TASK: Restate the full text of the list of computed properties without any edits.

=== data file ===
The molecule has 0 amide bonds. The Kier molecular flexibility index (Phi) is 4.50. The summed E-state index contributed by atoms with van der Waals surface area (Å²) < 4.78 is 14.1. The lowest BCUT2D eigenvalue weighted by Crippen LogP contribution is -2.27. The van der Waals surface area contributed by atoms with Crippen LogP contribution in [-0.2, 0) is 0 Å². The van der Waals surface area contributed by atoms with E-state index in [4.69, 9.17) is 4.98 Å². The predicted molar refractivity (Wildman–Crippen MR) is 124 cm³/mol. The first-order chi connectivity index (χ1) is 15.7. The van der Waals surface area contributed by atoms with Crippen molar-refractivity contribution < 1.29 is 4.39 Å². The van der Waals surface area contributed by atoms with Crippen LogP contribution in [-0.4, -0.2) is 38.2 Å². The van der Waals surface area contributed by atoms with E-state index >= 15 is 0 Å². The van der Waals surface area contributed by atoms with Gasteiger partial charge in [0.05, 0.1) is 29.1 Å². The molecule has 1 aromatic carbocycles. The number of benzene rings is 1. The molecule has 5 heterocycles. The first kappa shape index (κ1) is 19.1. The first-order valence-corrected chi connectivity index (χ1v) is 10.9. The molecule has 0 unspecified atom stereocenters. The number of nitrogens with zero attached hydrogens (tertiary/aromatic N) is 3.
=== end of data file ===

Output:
The molecule has 0 amide bonds. The Kier molecular flexibility index (Phi) is 4.50. The summed E-state index contributed by atoms with van der Waals surface area (Å²) < 4.78 is 14.1. The lowest BCUT2D eigenvalue weighted by Crippen LogP contribution is -2.27. The van der Waals surface area contributed by atoms with Crippen LogP contribution in [-0.2, 0) is 0 Å². The van der Waals surface area contributed by atoms with E-state index in [4.69, 9.17) is 4.98 Å². The predicted molar refractivity (Wildman–Crippen MR) is 124 cm³/mol. The first-order chi connectivity index (χ1) is 15.7. The van der Waals surface area contributed by atoms with Crippen molar-refractivity contribution < 1.29 is 4.39 Å². The van der Waals surface area contributed by atoms with Crippen LogP contribution in [-0.4, -0.2) is 38.2 Å². The van der Waals surface area contributed by atoms with E-state index >= 15 is 0 Å². The van der Waals surface area contributed by atoms with Gasteiger partial charge in [0.05, 0.1) is 29.1 Å². The molecule has 1 aromatic carbocycles. The number of benzene rings is 1. The molecule has 5 heterocycles. The first kappa shape index (κ1) is 19.1. The first-order valence-corrected chi connectivity index (χ1v) is 10.9. The molecule has 0 unspecified atom stereocenters. The number of nitrogens with zero attached hydrogens (tertiary/aromatic N) is 3.